'Why I decided to freeze my eggs'

One woman shares her story about making the decision to freeze her eggs.

For Jane* egg freezing had been on her radar for awhile, but it was just never the right time. Whatever reason for considering egg freezing, one thing is for sure, we need to talk about it more and know what options are out there. 

Jane's* story

"I had been thinking about freezing my eggs for a number of years, but started to seriously consider it when I was 34 years old.

"I did a lot of research on different fertility clinic websites and also scientific papers to understand the pros and cons of egg freezing and so I had a realistic expectation on the number of eggs and cycles required.

"At the time I decided not to proceed. I thought I'd find a partner and realised I wasn't emotionally ready and had some work commitments I wanted to see through, too. At this time I also discovered that only about 10 per cent of women return to use their frozen eggs.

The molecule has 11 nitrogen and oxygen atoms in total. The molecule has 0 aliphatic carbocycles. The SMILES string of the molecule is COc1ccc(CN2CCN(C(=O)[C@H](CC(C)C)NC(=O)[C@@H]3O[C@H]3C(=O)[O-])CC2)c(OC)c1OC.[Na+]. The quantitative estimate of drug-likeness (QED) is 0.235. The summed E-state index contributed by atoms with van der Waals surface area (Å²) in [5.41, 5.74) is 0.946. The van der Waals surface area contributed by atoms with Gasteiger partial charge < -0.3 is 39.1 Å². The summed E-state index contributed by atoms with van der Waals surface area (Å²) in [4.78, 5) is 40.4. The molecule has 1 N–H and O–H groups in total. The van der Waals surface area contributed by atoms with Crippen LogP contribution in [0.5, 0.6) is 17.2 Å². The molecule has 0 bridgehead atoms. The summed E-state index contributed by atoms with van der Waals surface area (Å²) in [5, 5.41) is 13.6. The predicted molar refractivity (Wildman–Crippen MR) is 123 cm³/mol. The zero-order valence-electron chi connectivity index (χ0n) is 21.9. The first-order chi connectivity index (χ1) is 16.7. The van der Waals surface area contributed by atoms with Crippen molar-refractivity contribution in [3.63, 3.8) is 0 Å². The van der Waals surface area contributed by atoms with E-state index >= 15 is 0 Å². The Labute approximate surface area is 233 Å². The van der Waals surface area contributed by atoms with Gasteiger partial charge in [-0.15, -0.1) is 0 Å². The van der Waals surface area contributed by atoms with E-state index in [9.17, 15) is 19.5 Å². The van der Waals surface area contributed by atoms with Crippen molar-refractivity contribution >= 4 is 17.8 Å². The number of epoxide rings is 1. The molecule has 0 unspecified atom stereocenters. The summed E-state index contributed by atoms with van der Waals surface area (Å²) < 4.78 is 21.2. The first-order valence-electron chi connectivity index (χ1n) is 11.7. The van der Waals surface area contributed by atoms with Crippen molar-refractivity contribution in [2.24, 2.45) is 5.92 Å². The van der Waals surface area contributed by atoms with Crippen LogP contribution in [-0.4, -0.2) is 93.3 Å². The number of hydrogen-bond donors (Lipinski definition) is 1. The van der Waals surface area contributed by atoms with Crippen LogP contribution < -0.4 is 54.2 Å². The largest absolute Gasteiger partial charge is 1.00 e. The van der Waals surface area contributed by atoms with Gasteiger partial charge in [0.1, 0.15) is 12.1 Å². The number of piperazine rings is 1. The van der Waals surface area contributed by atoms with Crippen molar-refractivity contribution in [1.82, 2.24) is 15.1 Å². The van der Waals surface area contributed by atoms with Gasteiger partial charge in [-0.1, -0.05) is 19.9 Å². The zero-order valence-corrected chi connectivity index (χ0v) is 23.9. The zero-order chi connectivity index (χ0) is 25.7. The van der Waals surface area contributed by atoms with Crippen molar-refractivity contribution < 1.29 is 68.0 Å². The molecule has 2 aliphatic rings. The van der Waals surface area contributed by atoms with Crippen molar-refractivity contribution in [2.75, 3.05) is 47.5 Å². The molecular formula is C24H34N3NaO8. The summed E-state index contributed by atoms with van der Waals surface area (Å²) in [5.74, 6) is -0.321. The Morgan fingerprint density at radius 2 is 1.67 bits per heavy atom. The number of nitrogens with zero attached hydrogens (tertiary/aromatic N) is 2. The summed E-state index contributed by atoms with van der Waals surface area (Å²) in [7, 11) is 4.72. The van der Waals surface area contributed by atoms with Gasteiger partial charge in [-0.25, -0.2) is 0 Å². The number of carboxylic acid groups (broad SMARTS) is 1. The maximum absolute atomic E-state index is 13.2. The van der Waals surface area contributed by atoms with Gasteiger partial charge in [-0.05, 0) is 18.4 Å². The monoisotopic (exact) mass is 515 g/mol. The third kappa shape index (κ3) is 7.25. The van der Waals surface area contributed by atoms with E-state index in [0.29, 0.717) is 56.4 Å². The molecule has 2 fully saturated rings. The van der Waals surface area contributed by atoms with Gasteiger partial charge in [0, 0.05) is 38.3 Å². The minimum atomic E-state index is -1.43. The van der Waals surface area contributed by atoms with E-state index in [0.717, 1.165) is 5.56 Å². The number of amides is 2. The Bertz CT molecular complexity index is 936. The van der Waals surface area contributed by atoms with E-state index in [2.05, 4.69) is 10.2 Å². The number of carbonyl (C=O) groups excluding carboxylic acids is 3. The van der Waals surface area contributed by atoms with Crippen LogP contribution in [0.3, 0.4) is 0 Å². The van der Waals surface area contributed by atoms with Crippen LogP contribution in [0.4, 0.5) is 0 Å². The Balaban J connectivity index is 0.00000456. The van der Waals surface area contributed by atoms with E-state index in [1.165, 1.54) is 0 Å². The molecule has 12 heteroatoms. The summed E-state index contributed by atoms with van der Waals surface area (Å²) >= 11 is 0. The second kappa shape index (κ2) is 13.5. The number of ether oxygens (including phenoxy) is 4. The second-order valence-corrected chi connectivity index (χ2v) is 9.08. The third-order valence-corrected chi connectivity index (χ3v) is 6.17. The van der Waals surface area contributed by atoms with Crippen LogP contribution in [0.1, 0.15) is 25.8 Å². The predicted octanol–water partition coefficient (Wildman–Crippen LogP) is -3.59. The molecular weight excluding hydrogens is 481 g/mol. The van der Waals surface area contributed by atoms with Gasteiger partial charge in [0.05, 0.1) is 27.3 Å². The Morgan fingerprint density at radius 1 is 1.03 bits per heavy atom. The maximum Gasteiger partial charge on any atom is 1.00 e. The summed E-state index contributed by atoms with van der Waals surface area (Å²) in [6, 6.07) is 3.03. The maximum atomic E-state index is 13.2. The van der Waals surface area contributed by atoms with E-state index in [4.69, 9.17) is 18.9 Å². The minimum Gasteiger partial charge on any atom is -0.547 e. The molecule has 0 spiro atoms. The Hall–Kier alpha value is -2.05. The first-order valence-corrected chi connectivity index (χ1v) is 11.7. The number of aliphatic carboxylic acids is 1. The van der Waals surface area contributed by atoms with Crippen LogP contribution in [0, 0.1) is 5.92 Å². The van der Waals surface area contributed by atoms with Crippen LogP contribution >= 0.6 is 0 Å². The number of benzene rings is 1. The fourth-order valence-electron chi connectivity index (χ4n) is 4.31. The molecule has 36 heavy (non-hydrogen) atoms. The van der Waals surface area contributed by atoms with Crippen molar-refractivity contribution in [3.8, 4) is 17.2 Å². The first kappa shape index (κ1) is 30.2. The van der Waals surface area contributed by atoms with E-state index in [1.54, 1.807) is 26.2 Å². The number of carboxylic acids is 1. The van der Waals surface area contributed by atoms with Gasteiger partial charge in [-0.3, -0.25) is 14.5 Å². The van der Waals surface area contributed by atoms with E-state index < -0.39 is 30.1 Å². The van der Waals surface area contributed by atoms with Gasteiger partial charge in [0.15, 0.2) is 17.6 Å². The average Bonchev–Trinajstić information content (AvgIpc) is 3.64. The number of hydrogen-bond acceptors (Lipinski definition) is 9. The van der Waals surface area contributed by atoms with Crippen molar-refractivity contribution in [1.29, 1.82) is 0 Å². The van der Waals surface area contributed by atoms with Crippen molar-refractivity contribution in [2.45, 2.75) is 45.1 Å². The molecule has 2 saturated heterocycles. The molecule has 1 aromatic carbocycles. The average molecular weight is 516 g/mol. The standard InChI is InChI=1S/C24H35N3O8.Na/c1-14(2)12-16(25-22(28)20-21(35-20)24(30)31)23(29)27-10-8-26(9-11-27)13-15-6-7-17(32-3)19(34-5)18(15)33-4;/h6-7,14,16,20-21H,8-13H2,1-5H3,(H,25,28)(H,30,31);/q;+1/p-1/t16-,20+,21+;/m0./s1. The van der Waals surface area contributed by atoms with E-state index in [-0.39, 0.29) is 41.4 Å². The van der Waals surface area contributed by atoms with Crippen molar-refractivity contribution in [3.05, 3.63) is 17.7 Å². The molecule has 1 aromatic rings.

"Then when I turned 37 I knew that if I didn't freeze my eggs then, there was little value doing it later in terms of egg quality. 

"Also, I had decided that I wanted to give myself the best opportunity possible to have more than one child.

"I discussed it with my family and a number of friends had undergone IVF and also egg freezing, which gave me more understanding of the process and helped manage my expectations.

"While everyone was supportive of my decision, my family thought I should focus on having my first baby rather than freezing my eggs for my last child in my 40s.

"It's so critical that as a society we have an open discussion about egg freezing because it's important for women understand the risks and benefits, and more importantly to manage expectations.

"One thing to remember is that it's not the solution to extending fertility and delaying having a child. In reality the egg freezing process is just one step - each egg doesn't automatically lead to baby. So many other factors come into play from the egg surviving the thawing process, the quality of the egg and sperm etc. It's more like you have bought yourself a raffle ticket in the draw for a baby. 

"The process is completely privately funded, and will cost anywhere from $7K to $10K per cycle plus yearly storage fees. Also, depending on your age most women will require more than one cycle to have adequate number of frozen eggs." 

*Not real name. For privacy reasons the case study has chosen to remain anonymous

For more information about IVF and fertility, visit City Fertility

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